Two Christians from Muslim backgrounds were officially charged with apostasy last week at the Public and Revolutionary Court in Shiraz, Iran, raising fears for their continued well-being.
Capital punishment for apostasy is not codified in Iranian law, Christian Solidarity Worldwide (CSW) explained in a media advisory.
According to the Bill of Indictment obtained by Farsi Christian News Network (FCNN), the prosecutor requested the death penalty for 53 year old Mahmoud Mohammad Matin-Azad and 40 year old Arash Ahmad-Ali Basirat by evoking the judge’s constitutional obligations to refer to Shari’a law, and by citing Imam Khomeini’s book, Tahrir-ul-Vasile, which stipulates the death penalty for apostasy.
CSW said that as Mr Matin-Azad and Mr Basirat, who have been detained since May 15, await a verdict, another Iranian Christian, Ramtin Soodmand, has been held without formal charge since August 21, 2008. Mr. Soodmand is the son of the late Hossein Soodmand, who was the last Christian convert from Islam to be hanged following an apostasy verdict in 1990.
Appeals from the families of Mr Matin-Azad, Mr Basirat and Mr Soodmand for information on the men’s welfare and for their release on bail have been continually refused, CSW said.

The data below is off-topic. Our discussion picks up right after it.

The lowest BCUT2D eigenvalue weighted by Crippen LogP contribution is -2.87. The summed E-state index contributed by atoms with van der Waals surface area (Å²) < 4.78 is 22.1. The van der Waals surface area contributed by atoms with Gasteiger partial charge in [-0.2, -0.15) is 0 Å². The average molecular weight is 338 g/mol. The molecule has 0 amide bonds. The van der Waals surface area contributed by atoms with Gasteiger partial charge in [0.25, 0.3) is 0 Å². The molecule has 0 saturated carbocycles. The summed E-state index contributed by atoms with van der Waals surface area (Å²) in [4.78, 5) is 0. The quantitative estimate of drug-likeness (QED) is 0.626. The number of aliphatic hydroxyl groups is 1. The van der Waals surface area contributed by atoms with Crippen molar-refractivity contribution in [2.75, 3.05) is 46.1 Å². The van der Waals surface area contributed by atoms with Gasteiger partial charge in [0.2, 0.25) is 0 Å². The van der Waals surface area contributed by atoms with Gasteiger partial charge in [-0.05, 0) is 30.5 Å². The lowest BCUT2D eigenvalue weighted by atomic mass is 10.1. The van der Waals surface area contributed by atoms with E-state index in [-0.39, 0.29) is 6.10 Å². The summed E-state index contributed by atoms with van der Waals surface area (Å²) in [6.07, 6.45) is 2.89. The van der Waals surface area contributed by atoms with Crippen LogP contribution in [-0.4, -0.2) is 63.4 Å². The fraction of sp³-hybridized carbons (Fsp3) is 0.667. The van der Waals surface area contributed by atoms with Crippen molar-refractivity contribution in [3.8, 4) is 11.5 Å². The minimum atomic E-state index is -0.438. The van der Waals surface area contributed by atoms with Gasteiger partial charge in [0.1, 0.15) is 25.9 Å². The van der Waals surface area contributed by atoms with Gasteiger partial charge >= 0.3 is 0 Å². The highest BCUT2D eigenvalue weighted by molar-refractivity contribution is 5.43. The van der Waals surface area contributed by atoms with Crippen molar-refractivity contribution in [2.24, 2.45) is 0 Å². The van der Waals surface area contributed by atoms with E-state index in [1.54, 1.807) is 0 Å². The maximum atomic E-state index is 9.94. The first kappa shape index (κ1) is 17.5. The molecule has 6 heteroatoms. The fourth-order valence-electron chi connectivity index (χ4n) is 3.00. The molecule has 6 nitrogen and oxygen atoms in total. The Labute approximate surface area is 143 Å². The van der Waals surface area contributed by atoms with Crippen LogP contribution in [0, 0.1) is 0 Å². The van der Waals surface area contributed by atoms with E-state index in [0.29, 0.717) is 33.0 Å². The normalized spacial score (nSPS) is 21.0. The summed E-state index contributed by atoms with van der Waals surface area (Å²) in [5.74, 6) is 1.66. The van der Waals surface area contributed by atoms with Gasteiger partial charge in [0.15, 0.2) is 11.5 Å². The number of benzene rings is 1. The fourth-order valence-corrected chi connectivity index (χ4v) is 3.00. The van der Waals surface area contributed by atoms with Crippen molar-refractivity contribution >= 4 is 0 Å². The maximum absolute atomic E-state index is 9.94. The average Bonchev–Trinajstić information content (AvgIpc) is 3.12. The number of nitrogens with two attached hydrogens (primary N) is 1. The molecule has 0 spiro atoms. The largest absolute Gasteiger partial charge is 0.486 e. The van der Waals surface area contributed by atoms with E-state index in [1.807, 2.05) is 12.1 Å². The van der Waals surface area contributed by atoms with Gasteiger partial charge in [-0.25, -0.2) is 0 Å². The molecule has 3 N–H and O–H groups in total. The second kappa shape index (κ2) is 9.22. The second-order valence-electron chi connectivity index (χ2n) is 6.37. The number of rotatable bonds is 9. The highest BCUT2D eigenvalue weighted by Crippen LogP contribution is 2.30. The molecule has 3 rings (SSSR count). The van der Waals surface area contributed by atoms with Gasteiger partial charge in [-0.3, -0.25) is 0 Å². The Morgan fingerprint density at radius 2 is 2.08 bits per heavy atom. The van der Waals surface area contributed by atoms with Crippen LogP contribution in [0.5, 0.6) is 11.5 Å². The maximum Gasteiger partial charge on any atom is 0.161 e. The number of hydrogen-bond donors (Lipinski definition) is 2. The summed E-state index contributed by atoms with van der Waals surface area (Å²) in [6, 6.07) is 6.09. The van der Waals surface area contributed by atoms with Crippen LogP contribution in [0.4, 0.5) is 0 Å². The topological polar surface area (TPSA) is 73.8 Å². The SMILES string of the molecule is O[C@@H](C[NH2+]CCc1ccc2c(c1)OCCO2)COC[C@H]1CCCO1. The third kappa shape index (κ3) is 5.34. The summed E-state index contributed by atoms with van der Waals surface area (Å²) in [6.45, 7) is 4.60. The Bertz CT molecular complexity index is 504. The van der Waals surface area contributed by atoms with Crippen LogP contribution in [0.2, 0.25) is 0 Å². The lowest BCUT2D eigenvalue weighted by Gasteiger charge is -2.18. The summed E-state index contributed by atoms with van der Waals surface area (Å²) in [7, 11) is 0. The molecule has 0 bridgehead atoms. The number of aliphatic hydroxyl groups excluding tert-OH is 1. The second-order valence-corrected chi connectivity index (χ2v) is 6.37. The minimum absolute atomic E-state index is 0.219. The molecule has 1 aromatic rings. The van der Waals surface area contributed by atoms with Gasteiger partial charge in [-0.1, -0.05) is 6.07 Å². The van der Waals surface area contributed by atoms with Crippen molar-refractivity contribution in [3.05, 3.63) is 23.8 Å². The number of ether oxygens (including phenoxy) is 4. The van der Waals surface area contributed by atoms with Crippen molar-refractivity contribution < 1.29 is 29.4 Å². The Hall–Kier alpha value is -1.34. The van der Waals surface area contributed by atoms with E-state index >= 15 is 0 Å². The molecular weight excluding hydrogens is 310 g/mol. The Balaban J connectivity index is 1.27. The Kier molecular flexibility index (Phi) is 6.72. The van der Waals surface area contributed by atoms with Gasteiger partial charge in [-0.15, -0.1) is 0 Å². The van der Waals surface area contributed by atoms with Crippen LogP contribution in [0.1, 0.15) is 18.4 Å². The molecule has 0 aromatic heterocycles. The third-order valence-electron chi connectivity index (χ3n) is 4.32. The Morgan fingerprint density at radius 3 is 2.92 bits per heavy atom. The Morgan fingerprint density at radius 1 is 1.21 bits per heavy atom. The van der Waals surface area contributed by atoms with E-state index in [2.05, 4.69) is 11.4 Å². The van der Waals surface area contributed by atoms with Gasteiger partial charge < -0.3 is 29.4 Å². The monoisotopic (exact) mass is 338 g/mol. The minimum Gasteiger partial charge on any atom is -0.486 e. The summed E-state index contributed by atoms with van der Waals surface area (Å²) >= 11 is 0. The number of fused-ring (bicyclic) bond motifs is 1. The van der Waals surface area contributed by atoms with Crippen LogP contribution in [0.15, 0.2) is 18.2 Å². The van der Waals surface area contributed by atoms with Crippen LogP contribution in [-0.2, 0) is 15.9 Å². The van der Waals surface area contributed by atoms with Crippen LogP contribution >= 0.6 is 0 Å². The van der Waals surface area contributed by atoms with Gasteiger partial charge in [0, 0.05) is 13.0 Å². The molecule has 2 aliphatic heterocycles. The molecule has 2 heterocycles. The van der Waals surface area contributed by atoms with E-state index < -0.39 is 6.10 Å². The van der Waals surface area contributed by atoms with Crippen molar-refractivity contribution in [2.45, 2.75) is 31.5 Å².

Mervyn Thomas, Chief Executive of Christian Solidarity Worldwide said: "The right to choose one’s religion is guaranteed under international law and no individual should be subjected to harassment, let alone face capital punishment on the basis of their religious choices.
“CSW is truly concerned for the welfare of the detained men and calls upon the European Union and other key international bodies to urge the Iranian Government for their immediate release and for charges against them to be dropped.”
CSW is a human rights organization which specializes in religious freedom, works on behalf of those persecuted for their Christian beliefs and promotes religious liberty for all